Washington, Apr 24 (ANI): We live in history. That's what psychologists from University of Alberta believe, who have found that some of the historical public events play a crucial role in shaping our memory.
The experiment included participants from ten cities around the world and was conducted in two parts.
At first, the participants were shown a list of words and had to write down personal memories associated with those words (e.g., when they learned to ride a bike or when they were by a river).
In the second part, they thought aloud as they remembered when those personal events occurred. The participants were tape-recorded during this part of the experiment and the researchers analyzed the recordings to see how often public events were mentioned.
The results showed that "historically-defined autobiographical periods" (H-DAPs; e.g., "during the war") do exist, although H-DAP formation depends on the intensity, duration, and novelty of the public event, as well as how close it is to a population.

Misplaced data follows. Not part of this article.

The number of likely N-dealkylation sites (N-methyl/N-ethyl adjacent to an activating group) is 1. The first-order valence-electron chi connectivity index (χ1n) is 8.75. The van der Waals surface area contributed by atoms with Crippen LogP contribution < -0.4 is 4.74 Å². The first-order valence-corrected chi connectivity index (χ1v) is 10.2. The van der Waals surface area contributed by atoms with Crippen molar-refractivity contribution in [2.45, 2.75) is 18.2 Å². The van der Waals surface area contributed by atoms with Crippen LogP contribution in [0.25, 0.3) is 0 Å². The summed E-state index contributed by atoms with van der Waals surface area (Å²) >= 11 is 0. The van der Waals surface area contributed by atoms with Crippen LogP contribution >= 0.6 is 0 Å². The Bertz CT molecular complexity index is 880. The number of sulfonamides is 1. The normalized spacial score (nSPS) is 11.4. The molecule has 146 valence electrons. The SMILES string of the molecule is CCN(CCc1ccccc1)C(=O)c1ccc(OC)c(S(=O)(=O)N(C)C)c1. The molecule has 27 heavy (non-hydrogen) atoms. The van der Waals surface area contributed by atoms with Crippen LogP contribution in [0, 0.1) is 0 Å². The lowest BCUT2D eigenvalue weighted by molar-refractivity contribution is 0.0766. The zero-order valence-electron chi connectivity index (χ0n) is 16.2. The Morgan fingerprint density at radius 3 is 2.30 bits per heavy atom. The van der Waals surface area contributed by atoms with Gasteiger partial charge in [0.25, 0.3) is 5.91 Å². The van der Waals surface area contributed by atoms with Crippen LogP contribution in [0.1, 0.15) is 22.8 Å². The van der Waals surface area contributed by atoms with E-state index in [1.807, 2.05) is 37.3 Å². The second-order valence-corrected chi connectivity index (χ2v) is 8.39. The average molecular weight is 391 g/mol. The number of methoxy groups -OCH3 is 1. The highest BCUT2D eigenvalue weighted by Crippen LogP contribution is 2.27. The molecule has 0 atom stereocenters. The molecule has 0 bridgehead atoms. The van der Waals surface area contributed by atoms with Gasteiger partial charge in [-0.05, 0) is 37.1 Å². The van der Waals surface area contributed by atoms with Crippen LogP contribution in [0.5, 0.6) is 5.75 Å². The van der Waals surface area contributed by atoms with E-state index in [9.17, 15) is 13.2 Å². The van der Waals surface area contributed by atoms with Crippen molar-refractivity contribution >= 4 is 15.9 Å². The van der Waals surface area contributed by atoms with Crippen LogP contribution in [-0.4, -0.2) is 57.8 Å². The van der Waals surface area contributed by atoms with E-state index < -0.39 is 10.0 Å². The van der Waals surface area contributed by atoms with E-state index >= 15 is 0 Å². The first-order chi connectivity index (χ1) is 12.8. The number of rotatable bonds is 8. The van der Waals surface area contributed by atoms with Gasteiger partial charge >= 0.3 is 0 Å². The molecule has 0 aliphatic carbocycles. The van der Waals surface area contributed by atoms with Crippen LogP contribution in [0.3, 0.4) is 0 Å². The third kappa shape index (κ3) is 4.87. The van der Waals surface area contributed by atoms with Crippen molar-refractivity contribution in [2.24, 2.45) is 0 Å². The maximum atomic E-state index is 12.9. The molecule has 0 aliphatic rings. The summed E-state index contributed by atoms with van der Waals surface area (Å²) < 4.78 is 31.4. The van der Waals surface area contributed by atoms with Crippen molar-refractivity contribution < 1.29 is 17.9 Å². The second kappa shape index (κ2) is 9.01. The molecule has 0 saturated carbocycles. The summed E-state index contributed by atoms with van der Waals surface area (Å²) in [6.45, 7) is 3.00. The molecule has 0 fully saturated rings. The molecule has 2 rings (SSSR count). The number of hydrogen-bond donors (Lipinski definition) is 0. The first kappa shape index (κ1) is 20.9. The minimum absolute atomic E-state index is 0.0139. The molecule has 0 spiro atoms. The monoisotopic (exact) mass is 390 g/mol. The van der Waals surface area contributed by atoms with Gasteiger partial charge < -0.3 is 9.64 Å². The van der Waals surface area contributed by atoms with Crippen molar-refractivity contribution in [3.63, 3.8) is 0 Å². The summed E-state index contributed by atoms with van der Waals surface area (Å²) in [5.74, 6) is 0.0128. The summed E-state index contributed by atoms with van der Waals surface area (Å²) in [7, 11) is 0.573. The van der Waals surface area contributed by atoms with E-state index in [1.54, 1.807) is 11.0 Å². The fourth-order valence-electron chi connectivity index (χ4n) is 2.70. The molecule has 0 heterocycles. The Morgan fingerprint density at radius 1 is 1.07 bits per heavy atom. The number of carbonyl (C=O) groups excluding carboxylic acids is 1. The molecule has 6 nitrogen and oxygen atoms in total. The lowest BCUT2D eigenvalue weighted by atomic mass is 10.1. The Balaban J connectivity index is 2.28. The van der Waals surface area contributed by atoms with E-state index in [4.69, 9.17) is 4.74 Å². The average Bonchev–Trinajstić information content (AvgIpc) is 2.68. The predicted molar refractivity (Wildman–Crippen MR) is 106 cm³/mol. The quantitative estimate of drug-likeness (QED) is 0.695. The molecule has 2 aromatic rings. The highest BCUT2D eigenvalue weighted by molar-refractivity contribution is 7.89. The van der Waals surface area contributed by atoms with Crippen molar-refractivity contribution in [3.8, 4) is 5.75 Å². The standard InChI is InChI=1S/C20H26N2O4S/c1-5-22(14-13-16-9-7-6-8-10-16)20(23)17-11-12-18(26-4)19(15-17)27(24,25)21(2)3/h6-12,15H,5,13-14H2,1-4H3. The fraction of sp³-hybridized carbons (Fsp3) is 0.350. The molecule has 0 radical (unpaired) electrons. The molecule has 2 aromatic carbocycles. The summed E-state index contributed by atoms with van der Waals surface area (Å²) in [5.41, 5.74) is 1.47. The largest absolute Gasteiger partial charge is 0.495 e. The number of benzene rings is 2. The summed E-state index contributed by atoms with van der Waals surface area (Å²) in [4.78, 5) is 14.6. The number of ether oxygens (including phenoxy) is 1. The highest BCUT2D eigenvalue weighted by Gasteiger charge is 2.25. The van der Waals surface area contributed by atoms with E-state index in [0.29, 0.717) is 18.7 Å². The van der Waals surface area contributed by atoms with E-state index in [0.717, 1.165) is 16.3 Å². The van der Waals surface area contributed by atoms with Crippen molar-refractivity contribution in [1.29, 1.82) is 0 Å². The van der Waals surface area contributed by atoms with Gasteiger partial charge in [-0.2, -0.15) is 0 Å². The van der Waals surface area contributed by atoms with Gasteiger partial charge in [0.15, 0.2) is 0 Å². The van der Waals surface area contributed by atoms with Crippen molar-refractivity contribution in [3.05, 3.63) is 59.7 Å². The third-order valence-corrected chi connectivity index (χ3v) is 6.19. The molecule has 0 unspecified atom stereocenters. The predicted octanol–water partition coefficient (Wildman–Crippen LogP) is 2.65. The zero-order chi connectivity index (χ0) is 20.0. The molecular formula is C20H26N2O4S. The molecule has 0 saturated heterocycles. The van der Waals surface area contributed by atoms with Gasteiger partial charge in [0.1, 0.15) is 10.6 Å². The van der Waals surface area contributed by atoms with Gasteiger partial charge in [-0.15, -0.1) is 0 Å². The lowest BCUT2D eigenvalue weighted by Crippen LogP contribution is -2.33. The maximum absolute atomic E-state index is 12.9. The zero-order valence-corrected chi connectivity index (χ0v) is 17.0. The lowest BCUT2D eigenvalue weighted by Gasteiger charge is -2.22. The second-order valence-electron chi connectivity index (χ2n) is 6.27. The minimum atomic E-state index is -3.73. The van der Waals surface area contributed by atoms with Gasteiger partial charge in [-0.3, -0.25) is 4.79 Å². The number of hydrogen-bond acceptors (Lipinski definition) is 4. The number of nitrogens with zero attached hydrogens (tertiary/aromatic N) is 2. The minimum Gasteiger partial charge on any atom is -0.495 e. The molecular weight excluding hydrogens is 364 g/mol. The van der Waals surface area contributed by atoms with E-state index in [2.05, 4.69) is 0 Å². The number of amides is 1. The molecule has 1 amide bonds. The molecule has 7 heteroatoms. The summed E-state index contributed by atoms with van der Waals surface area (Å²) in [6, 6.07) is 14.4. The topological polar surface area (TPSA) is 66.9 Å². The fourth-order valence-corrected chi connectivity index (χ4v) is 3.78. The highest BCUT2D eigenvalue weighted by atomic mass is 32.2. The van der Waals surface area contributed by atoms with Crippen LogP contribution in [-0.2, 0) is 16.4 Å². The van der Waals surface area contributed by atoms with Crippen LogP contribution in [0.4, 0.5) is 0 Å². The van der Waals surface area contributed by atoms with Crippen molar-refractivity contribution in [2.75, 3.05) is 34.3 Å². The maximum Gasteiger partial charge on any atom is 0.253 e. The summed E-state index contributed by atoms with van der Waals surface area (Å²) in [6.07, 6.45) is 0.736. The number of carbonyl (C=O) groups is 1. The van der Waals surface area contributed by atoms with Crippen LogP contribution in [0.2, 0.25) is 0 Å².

The researchers found that Bosnians often referred to the civil war and Izmit Turks frequently mentioned the devastating earthquake, which struck Turkey in 1999.
Participants from Canada and Denmark, relatively conflict-free countries, almost never mentioned public events when describing their memories.
However, the Israeli participants did not use H-DAP references to date their memories.
The researchers said "this lack of H-DAPs reflects the chronic nature of the conflict that afflicts the region."
"In Israel, group conflict is a fact of life, and psychological, social, and physical responses to this fact are part of the daily routine."
The authors speculate that the 9/11 references were missing from the US samples because the attacks had, at most, a limited effect on the lives of most American.
These findings suggest that public events can be categorized as "emotionally charged" (e.g., the September 11 attacks), which affect people's emotions, attitudes, and beliefs or "epoch-defining" (e.g., the Siege of Sarajevo), which change the way people live.
The study indicates personal memory and history become entwined, leading to the formation of H-DAPs and causing us to "live-in-history." (ANI)